Student loan forgiveness was not a part of the $1.9 trillion-dollar COVID-19 relief package signed by President Biden, but advocates of the move are hopeful. The law does include a broad tax exemption that would cover discharge of some debt through the end of 2025.
“It’s very stressful for so many people to have this much debt, and for many, to not be making any progress paying it down,” said Ashley Harrington of the Center for Responsible Lending.
Some advocates of student loan forgiveness see widespread debt cancellation and believe it could be a stimulus of its own.
“The domino effect has been that when people have high student debt payments — $1000, $2000 per month — they can’t buy houses, they can’t buy cars, they aren’t able to make purchases to help that small business out,” said Natalia Abrams of the advocacy group Student Debt Crisis.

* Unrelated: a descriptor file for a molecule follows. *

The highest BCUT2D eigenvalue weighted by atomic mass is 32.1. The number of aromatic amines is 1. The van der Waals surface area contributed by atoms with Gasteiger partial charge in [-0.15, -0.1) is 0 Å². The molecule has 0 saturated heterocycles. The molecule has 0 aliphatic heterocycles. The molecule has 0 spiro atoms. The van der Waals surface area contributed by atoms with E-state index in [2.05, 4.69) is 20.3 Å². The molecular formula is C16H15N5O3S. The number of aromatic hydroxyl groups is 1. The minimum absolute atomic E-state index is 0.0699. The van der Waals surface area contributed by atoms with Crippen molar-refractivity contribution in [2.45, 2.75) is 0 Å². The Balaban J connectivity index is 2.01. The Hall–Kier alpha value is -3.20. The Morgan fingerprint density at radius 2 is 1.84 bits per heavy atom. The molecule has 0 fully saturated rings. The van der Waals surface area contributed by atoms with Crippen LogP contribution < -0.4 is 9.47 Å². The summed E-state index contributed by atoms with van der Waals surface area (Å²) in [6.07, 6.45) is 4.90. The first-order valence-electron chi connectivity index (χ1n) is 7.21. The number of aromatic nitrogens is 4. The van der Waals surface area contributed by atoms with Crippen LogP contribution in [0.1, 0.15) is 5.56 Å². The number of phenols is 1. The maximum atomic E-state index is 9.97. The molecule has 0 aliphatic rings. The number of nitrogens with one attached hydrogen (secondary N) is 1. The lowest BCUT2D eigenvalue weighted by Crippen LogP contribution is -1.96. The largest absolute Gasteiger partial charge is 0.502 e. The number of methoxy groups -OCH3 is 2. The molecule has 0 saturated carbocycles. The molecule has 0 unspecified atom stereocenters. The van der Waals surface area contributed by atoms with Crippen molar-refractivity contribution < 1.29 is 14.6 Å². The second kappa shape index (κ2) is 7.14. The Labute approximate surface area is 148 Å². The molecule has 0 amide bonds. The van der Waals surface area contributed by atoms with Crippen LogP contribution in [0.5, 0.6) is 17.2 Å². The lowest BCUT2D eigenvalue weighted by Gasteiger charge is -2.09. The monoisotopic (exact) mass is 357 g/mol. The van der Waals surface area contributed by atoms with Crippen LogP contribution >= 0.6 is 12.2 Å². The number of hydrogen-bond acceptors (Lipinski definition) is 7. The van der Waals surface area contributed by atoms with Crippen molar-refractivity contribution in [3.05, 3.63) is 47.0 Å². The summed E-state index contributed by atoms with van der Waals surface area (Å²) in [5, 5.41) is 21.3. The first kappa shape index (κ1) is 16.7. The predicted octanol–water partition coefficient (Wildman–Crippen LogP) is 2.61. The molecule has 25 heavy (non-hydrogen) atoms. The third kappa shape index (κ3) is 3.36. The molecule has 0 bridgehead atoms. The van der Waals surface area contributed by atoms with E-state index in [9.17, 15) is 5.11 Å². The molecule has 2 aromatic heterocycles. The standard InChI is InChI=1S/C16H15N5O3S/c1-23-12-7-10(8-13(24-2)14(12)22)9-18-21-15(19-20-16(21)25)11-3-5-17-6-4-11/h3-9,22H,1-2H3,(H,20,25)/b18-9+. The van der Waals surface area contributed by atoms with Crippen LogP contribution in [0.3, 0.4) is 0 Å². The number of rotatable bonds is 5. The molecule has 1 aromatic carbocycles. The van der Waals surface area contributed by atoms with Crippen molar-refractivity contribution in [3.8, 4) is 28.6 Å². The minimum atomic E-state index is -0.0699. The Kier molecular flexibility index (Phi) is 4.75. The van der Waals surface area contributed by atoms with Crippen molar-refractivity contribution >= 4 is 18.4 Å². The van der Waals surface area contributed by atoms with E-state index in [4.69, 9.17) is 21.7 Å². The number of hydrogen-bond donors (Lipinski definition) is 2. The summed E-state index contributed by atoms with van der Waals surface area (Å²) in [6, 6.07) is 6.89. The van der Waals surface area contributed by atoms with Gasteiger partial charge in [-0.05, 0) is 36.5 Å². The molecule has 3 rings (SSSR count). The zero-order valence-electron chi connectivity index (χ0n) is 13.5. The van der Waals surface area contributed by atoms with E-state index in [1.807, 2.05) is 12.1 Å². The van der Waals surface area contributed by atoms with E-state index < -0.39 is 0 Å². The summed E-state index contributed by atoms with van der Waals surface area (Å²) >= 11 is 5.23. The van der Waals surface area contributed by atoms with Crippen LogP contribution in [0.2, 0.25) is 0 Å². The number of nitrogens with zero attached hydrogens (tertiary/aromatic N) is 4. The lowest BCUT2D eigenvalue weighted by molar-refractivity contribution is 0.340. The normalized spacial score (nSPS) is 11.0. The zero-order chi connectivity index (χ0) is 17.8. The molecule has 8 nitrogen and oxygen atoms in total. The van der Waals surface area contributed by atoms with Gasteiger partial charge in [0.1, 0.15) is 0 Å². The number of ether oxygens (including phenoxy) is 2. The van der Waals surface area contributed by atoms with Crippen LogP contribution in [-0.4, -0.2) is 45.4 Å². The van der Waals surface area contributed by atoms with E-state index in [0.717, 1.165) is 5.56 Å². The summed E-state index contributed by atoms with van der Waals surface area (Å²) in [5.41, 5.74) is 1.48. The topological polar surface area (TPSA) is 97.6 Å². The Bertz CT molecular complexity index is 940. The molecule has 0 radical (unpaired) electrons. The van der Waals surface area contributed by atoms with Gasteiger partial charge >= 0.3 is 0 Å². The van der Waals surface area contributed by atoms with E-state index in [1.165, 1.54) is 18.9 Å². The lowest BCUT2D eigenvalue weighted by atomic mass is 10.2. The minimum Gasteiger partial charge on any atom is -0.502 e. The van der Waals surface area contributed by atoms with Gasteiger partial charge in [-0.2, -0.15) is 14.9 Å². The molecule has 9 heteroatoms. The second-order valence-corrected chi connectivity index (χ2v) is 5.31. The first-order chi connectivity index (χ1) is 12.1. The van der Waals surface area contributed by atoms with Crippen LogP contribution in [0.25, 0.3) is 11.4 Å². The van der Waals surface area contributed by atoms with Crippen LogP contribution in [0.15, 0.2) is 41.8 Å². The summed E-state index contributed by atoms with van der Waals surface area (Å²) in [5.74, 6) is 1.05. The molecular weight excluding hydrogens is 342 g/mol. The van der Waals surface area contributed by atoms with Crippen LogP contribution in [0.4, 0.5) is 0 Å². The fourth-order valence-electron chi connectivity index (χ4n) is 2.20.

Critics of loan forgiveness point to studies like a Goldman Sachs analysis that found that forgiving $10,000 per borrower would add less than one-tenth percent to the U.S. GDP. Others argue that more cancelation than that could reward too many borrowers who don’t need the help.
With over 45 million Americans carrying student loan debt, forgiveness could level the playing field for those who do need to borrow, especially people of color who lean more on these loans for their higher education, said Harrington.
“There are so many Black and Brown families who make a “middle-class” income but are unable to live a middle-class lifestyle,” she said. “Student debt is holding them back from doing all of the things we associate with the middle class — buying a house, starting a business, saving for retirement.”